Brewers know trading Greinke was necessary

Brewers know trading Greinke was necessary

Published Jul. 27, 2012 11:56 p.m. ET

MILWAUKEE — It was a move everyone in the Milwaukee Brewers clubhouse had expected for several days, an inevitable change that had been in the back of the minds of players for even longer than that.

But as Brewers manager Ron Roenicke informed his team before Friday's win over the Washington Nationals that ace pitcher Zack Greinke had been traded, that change had finally come.

A tweet from relief pitcher John Axford appropriately depicted one emotion that swept the Brewers clubhouse soon after Greinke's exit had become official. "In the words of Lloyd Christmas," Axford tweeted, "I hate goodbyes! #ZackWillBeMissed." The picture was of Greinke flashing an awkward smile, hugged by five of his teammates.

But there was another prevailing emotion that came with Greinke's departure — that of relief. Obviously, the Brewers know Greinke won't be easily replaced as a true ace in their rotation. But with so much trade speculation swirling around the team and Greinke for weeks on end, the deal brought a sense of closure to a situation that had seemed inevitable for a while before Friday.

"It's nice that it's over," first baseman Corey Hart said. "It's all we've been talking about lately. We saw it coming. We're not playing well enough to keep a guy like that, especially when he can bring in some good pieces. Everybody is talking about the guys we got back in return … hopefully they're here soon."

That realistic attitude was prevalent among many of the Brewers' players after the game Friday. To a man, they claimed the Greinke trade — the Brewers received highly touted Double-A prospects shortstop Jean Segura and pitchers Ariel Pena and John Hellweg — was just a part of the game that they had gotten used to, "the business of baseball."

During the week that the rumors had swirled the most, veteran third baseman Aramis Ramirez said he tried his best to separate himself from the speculation and keep his mind on what was happening on the field. Like Hart, he understands that a team in Milwaukee's position in the division — 14 games back entering Friday night's play — is bound to explore trades.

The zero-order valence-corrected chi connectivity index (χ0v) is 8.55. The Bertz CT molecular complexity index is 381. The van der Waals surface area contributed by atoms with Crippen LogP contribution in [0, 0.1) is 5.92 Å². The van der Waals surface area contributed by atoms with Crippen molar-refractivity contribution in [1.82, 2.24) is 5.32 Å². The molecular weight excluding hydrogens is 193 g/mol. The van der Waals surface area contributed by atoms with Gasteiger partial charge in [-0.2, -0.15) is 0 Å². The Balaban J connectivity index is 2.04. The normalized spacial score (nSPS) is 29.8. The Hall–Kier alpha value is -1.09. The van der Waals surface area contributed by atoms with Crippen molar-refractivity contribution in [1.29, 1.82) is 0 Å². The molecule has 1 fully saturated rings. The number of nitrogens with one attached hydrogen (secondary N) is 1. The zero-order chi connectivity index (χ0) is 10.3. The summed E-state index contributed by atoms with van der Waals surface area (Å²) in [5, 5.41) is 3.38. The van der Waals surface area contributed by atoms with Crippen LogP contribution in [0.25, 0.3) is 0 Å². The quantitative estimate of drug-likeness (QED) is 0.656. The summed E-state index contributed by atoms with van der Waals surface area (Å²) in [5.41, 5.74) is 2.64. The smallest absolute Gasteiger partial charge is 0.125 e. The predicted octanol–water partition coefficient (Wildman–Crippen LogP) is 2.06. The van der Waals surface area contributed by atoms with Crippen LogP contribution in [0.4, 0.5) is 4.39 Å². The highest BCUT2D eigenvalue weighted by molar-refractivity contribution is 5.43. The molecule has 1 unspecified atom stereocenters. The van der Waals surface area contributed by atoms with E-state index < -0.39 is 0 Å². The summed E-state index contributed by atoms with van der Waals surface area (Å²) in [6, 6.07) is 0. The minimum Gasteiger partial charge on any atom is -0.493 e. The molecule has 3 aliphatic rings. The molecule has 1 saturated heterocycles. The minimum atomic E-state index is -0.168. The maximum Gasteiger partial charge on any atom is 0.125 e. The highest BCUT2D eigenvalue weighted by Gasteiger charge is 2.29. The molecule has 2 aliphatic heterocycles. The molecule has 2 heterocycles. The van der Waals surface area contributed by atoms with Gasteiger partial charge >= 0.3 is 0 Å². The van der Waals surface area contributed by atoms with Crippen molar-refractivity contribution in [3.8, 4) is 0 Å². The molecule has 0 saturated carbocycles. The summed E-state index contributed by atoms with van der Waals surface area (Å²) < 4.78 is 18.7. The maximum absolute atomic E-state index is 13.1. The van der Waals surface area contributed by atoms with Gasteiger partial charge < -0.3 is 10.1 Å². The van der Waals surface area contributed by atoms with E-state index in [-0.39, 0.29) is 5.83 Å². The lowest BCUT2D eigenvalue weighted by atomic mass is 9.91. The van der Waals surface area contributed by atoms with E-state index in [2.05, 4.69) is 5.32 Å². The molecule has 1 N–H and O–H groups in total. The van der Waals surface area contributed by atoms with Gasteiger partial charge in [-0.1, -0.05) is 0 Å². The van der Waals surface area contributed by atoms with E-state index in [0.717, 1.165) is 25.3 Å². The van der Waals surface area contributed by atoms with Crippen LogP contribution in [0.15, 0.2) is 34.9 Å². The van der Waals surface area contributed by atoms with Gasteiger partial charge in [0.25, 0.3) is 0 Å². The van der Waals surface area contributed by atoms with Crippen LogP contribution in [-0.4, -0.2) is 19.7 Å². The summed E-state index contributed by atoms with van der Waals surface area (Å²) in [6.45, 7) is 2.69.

"I've been around for a while, and I know that when you're not playing good and you have a few pieces that teams might need, that's always going to happen," Ramirez said, referring to the trade. "But you can't let that affect your play."

With news of the Greinke trade fresh, the Brewers snapped a seven-game losing streak with a shutout of the NL's top team.

It was a performance Roenicke was proud of, considering the circumstances.

"I think with all of them knowing what happened with Zack before the game, we did a nice job concentrating," Roenicke said. "They knew something may happen with Zack, so it's not really a shock to them, but any time you lose one of your main guys, it changes the feeling about things."

But for now, that change in feelings hasn't affected the Brewers' outlook on this season. Even catcher Jonathan Lucroy, who's locker was next to Greinke's and had become a good friend of the Brewers ace, was practical about the situation.

He pointed to the performance of young pitchers this season as a sign for optimism, as well as the three players the Brewers received in return for Greinke — a group that could spell a bright future for Milwaukee's organization.

"Everybody kind of expected this, so it was just one of those things," Lucroy said. "I think everybody understood the business side of the game. We were sad to see him go, but on the other side of that, we got three pretty good players in return and we're just being realistic about the situation. That's all you can do."

Added Hart: "If you're not going to be able to keep him, might as well go get guys that can help for a long time. The guys we got, I feel like they can help."

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